Hot Topics in Infection Prevention: Vaccinate Children, Take Care Over the Holidays


The availability of pediatric vaccines is being presented as a way to return to some sense of normal after two years of a pandemic.

Will Vaccinated Children Spell the End of COVID-19?

Approval for vaccines in children aged 5-11 has occurred. The Pfizer vaccine has just gained authorization and approval from the Food and Drug Administration (FDA) and recommendation from Rochelle Walensky, MD, of the Centers for Disease Control and Prevention (CDC). It became available over the weekend with a reduced dose of two 10-microgram shots given 21-days apart. As reported by CIDRAP, Walensky noted that “we have second graders who have never known a normal school year, middle schoolers who have missed out on sports. In the nearly 12 months since this group approved the use of vaccines in those 16 and older, we have been wondering when children vaccines were approved for younger children.”

Saskia v. Popescu, PHD, MPH, MA, CIC

Saskia v. Popescu, PHD, MPH, MA, CIC

The availability of pediatric vaccines is also being presented as a way to return to some sense of normal after two years of a pandemic. Over 6.4 million children have been infected with COVID-19 and over 101,000 cases occurred in the week from October 21 to 28. This is especially concerning as cases are on the rise across the United States—up in 23 states as 72,754 new cases were reported. President Biden has also noted that vaccine mandate for private-sector workers will begin January 4.

If you’re interested in a review of college football and COVID-19 transmission, check out this new article within JAMA regarding player contact events. Such interactions and the analysis for transmission-based studies are especially interesting in the world of health care and infection prevention and control. The authors note that “between September 26 and December 19, 2020, 1190 college football athletes had 109,762 opposing-player interactions over 64 SEC regular season games. Interactions were fleeting (median length, 6 seconds [range, 1-380 seconds]), and most (104 274 [95%]) were briefer than 26 seconds.”

In terms of treatment, Britain has just approved the first COVID-19 antiviral pill for treatment, Reuters reports. “Britain’s Medicines and Healthcare products Regulatory Agency (MHRA) recommended the drug, molnupiravir, for use in people with mild to moderate COVID-19 and at least one risk factor for developing severe illness, such as obesity, older age diabetes, and heart disease. It will be administered as soon as possible following a positive COVID-19 test and within 5 days of the onset of symptoms, the regulator said, citing clinical data.”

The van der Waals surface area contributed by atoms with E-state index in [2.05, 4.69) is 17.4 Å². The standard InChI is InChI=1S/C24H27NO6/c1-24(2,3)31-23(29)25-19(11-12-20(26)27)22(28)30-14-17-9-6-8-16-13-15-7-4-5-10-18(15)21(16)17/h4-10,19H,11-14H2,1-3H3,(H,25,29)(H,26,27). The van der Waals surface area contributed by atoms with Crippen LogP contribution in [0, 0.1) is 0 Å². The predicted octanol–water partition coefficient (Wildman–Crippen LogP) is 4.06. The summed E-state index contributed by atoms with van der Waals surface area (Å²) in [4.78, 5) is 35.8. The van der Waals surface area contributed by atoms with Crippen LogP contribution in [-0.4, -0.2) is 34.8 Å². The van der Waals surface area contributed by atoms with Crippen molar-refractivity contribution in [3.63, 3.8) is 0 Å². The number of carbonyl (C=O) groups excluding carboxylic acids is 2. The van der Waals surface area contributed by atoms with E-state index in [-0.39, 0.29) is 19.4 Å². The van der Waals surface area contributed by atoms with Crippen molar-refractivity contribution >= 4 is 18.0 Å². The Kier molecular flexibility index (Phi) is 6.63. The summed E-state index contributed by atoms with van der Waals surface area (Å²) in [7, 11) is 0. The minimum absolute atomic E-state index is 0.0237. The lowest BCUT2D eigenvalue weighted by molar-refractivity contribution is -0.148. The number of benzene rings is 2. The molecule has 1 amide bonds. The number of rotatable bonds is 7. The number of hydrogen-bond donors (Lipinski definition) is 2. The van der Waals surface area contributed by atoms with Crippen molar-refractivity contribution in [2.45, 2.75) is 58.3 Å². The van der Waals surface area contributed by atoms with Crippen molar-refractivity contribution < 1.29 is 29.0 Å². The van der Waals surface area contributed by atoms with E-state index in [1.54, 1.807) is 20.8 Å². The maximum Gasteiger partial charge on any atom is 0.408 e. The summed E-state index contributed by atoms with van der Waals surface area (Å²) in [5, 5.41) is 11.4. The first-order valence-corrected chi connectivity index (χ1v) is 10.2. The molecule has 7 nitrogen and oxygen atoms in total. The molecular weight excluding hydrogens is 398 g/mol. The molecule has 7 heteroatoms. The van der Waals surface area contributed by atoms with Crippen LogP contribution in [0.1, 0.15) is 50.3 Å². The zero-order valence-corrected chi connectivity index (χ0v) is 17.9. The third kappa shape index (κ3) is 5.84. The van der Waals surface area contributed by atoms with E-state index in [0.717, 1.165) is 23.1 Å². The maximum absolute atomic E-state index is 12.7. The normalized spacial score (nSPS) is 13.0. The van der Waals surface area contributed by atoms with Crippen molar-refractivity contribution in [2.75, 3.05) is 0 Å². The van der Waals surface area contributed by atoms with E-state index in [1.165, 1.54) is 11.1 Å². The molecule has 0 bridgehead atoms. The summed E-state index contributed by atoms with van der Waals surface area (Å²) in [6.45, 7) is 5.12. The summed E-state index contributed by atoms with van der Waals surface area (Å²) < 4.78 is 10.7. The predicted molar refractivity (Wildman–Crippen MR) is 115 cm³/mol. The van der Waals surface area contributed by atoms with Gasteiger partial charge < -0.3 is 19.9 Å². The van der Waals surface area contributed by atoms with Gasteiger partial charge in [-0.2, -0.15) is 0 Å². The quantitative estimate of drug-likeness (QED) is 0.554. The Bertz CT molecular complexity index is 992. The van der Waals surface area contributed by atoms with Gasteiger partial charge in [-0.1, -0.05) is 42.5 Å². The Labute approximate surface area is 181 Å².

Stay Wary of COVID-19 Over the Holidays

Giving thought to this rather unknown holiday season—now is the time to have conversations with staff about what can increase or decrease risk of COVID-19 during the holidays. These are especially important as more are getting boosters but may not necessarily realize that doesn’t suddenly make them Superman. As Katherine Wu, MD, noted in The Atlantic, “for months, the CDC has been updating its hefty page on what people can do once they’re fully vaccinated (which, by the way, is still defined as two weeks after the second Pfizer or Moderna dose, or two weeks after the one-and-done Johnson & Johnson). But no such instruction manual exists for the pre-to-post-boost transition, which some 120 million Americans will be eligible to make in the next few months. I asked the CDC if those recommendations might appear soon. ‘Not at this time,’ Kristen Nordlund, an agency spokesperson, told me in an email. For now, ‘people who have received a booster should continue to follow CDC’s fully vaccinated guidance.’ (Nordlund did clarify that people shouldn’t consider themselves boosted until two weeks post-jab. They just aren’t being told to, you know, behave any differently at that point.)”

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